How unemployment fraud is growing during COVID-19

Fraud abounds during the pandemic and employees should be particularly careful to guard their personal information to protect their Unemployment Insurance benefits. We are sharing this blog from our safety and security partners at Integras Intelligence.

Read the full article by Josephine Mauro from Integras Intelligence:

Scammers are stealing Social Security numbers to claim unemployment benefits.

As we know, in times of strife, some people will take advantage of systems that are meant to assist and provide to those in need.

Or, to be less polite, when a crisis strikes, the scammers come out.

From a scammer’s point of view, what better time to take advantage of people than when they’re desperate and unemployed?

Those criminals will seek to get what they can by using you (or your Social Security number) to get money that isn’t theirs. The result: Your financial credibility is damaged, and you have a mess of red tape to clean up.

The CARES (Coronavirus Aid, Relief, and Economic Security) Act expanded states’ ability to provide unemployment insurance for many people, including those who would not normally be eligible for benefits. The Pandemic Unemployment Assistance (PUA) program, which was created as part of that act, resulted in a flood of new unemployment applications. With states trying to get benefits to those in need as quickly as possible, criminals jumped in to take advantage of the system and exploit innocent people.

Relief Programs Create Criminal Opportunities

All across the country, criminals have victimized many people by impersonating them and using their Social Security numbers. Many Americans are facing delays in their unemployment checks because of fraudulent unemployment insurance claims filed with stolen Social Security numbers.

According to the FBI, complaints of fraudulent unemployment insurance claims complaints have spiked during the ongoing COVID-19 pandemic from criminals using stolen personally identifiable information (PII).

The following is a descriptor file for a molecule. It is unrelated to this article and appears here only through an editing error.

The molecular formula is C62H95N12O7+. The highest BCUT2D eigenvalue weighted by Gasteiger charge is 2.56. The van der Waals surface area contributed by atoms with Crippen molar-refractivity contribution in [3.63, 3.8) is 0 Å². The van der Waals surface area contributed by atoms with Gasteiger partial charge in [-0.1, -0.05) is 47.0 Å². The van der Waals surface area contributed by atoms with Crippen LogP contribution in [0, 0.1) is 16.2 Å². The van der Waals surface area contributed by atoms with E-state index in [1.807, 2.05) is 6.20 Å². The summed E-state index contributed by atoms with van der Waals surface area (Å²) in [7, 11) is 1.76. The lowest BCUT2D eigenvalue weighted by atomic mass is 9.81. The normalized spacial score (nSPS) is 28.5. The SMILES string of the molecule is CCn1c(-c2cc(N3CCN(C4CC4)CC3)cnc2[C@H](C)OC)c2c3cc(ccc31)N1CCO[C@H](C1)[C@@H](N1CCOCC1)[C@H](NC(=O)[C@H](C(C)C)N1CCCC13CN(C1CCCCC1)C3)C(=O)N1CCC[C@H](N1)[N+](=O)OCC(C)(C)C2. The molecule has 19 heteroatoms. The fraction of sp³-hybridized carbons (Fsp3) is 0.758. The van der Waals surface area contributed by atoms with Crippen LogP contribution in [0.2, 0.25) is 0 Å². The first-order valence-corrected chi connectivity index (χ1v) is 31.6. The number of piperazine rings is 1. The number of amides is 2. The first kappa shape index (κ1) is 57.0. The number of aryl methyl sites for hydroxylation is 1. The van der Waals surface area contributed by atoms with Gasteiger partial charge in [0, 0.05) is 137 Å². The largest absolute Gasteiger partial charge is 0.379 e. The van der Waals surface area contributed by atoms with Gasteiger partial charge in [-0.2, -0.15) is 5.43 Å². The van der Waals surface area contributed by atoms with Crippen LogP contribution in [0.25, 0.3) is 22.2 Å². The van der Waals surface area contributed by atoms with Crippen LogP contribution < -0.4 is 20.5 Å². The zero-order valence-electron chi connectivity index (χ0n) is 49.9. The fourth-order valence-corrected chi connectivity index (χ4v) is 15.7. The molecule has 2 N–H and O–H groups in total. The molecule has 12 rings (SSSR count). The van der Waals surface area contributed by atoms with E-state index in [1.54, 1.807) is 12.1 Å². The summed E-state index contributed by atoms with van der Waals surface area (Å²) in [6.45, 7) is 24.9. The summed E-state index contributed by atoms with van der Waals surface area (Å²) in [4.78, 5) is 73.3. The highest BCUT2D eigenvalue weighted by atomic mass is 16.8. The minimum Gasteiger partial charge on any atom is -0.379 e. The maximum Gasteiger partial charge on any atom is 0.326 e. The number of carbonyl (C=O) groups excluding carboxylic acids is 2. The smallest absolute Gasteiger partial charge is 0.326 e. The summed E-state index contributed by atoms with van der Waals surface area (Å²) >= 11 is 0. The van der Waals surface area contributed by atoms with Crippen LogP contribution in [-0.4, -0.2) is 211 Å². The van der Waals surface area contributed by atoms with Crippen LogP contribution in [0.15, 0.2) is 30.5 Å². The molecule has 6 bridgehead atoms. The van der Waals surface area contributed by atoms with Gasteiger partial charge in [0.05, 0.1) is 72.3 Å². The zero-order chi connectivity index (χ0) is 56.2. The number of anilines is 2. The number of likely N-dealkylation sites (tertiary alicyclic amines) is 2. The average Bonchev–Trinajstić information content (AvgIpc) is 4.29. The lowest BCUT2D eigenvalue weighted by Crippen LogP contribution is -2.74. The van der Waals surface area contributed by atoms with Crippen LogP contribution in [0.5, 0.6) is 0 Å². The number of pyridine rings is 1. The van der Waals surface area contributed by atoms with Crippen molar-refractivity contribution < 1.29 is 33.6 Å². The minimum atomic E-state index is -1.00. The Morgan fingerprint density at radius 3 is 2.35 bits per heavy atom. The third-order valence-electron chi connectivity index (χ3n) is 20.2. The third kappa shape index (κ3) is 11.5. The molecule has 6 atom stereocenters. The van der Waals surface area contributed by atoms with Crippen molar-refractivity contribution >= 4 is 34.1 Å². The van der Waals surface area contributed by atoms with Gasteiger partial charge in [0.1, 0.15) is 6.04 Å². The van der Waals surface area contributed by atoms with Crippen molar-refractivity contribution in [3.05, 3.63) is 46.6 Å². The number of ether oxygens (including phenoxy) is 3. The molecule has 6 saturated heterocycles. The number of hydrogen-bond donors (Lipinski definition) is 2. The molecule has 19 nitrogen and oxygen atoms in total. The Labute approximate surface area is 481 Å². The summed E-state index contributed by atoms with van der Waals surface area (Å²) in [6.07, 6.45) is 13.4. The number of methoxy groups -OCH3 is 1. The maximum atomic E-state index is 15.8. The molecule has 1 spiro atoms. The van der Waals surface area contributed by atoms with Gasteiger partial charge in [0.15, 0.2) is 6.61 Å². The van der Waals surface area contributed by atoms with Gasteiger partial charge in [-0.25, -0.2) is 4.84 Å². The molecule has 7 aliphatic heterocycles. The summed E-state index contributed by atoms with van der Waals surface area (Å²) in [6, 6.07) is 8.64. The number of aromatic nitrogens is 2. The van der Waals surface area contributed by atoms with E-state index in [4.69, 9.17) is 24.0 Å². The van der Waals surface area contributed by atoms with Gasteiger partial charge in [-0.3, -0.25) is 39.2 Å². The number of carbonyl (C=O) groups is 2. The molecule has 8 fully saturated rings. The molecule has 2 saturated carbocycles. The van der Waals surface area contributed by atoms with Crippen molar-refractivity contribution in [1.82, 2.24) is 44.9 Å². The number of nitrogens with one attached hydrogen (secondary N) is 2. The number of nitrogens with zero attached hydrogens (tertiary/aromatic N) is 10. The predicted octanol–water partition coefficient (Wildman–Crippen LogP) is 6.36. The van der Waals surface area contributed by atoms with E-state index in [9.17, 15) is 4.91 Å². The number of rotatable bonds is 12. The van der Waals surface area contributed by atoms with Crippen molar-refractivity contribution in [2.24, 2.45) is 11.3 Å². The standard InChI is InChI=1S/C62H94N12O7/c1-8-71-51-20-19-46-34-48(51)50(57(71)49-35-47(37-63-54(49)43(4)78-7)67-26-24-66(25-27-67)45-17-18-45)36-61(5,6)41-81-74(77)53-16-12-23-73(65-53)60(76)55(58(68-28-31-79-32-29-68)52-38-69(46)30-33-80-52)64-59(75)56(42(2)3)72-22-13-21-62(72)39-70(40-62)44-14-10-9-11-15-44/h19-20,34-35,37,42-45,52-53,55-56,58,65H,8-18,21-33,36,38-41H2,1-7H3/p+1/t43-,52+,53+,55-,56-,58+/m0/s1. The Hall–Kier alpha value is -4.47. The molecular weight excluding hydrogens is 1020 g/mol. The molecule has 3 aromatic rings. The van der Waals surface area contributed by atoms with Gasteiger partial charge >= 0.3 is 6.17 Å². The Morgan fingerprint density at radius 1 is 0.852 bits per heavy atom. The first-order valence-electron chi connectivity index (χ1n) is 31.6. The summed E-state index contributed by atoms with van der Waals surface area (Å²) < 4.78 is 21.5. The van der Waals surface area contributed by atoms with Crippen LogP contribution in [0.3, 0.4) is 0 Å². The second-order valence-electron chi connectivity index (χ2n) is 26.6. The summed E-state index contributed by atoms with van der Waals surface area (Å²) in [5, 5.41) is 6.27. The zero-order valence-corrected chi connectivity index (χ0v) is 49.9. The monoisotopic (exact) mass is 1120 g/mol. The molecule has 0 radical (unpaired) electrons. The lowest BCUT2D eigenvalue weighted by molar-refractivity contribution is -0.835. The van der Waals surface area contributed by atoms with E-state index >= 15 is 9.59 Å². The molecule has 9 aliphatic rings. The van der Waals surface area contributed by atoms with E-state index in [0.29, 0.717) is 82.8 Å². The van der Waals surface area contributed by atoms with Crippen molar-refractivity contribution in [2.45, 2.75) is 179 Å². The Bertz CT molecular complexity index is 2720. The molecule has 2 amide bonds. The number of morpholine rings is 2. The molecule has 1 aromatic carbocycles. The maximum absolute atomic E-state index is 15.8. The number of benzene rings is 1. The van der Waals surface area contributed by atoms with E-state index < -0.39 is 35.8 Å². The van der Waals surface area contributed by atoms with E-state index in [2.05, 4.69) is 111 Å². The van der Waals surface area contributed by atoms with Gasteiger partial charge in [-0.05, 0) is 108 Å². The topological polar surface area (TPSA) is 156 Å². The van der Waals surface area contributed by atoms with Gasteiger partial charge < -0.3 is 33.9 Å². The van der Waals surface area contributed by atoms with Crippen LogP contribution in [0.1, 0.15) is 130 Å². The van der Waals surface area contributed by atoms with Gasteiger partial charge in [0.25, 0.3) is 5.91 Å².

What Criminals Are Doing

We’ve seen reports of individuals receiving debit cards from legitimate banks to be used to access state unemployment funds. The problem: People who didn’t file an unemployment claim, and in some cases live in another state, are receiving them. Although it isn’t clear how the criminal obtains the money, it opens the door to fraudulent identity theft.

There have even been incidents of prison inmates filing for and receiving unemployment benefits.

How Would You Know?

You may not even know your information has been used to file for unemployment benefits until you either:

  • File for yourself
  • Are notified by your employer
  • Receive your IRS form 1099‑G showing what you have supposedly received

Some states have started developing additional measures to safeguard against false unemployment applications, but the problem remains.

What to Do

If you believe you’ve been the victim of this type of fraud, you should report it to your state. The U.S. Department of Labor lists state fraud hotlines.

You should also contact the three major credit bureaus (ExperianTransUnion and Equifax) to place a fraud alert on your credit records. In addition, you should notify the Internal Revenue Service by filing an Identity Theft Affidavit (IRS Form 14039).

Tips for Protecting Yourself

Following are best practices to protect you against identity theft, even in non-pandemic times:

  • Request your credit report annually or more frequently and check for fraudulent activity. Aside from checking balances or new accounts, look for any new telephone numbers or addresses that shouldn’t be there
  • Be especially cautious of emails, telephone calls and text messages that ask for personal information or other sensitive information such as date of birth or Social Security numbers
  • Immediately report unauthorized transactions to your financial institutions or credit card providers